Medical students should be taught to appraise evidence on global health issues

BMJ 1996; 312 doi: https://doi.org/10.1136/bmj.312.7035.907b (Published 06 April 1996) Cite this as: BMJ 1996;312:907
  1. Michael Peel,
  2. Anita Berlin,
  3. Jack Piachaud,
  4. Elisabeth James
  1. Senior lecturer United Medical and Dental Schools, St Thomas's Hospital, London SE1 7EH
  2. Senior lecturer Department of Primary Health Care and General Practice, Imperial College School of Medicine at St Mary's, London W2 1PG
  3. Honorary senior lecturer Department of Psychiatry, Imperial College School of Medicine at St Mary's
  4. Chairperson MEDACT Curriculum Working Group, 601 Holloway Road, London N19 4DJ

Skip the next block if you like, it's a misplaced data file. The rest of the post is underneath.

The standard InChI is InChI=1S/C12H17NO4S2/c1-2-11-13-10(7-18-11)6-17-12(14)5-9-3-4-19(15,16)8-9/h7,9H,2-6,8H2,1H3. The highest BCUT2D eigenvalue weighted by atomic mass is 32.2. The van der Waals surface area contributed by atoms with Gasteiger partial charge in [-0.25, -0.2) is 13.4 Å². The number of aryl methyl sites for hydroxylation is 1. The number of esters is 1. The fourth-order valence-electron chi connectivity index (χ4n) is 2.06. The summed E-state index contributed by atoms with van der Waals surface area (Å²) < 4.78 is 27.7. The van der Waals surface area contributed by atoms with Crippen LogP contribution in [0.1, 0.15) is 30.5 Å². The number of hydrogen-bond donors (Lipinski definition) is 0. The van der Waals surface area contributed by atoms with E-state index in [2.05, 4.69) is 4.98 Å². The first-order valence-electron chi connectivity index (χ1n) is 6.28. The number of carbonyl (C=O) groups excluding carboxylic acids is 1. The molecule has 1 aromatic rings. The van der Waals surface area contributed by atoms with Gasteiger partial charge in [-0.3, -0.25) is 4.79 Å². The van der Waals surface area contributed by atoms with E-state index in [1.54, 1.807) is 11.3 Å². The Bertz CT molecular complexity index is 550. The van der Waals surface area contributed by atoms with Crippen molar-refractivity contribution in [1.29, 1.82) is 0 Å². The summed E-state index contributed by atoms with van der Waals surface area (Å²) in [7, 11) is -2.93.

EDITOR,—Three recent papers highlight the potential impact of global threats to health.1 2 3 Over the past two years clinical students at two medical schools in London have been given a questionnaire, before seminars in primary care or public health, seeking their views about the greatest threats to the health of humans in the next 30 years. They were asked to write five threats in order of priority, on …

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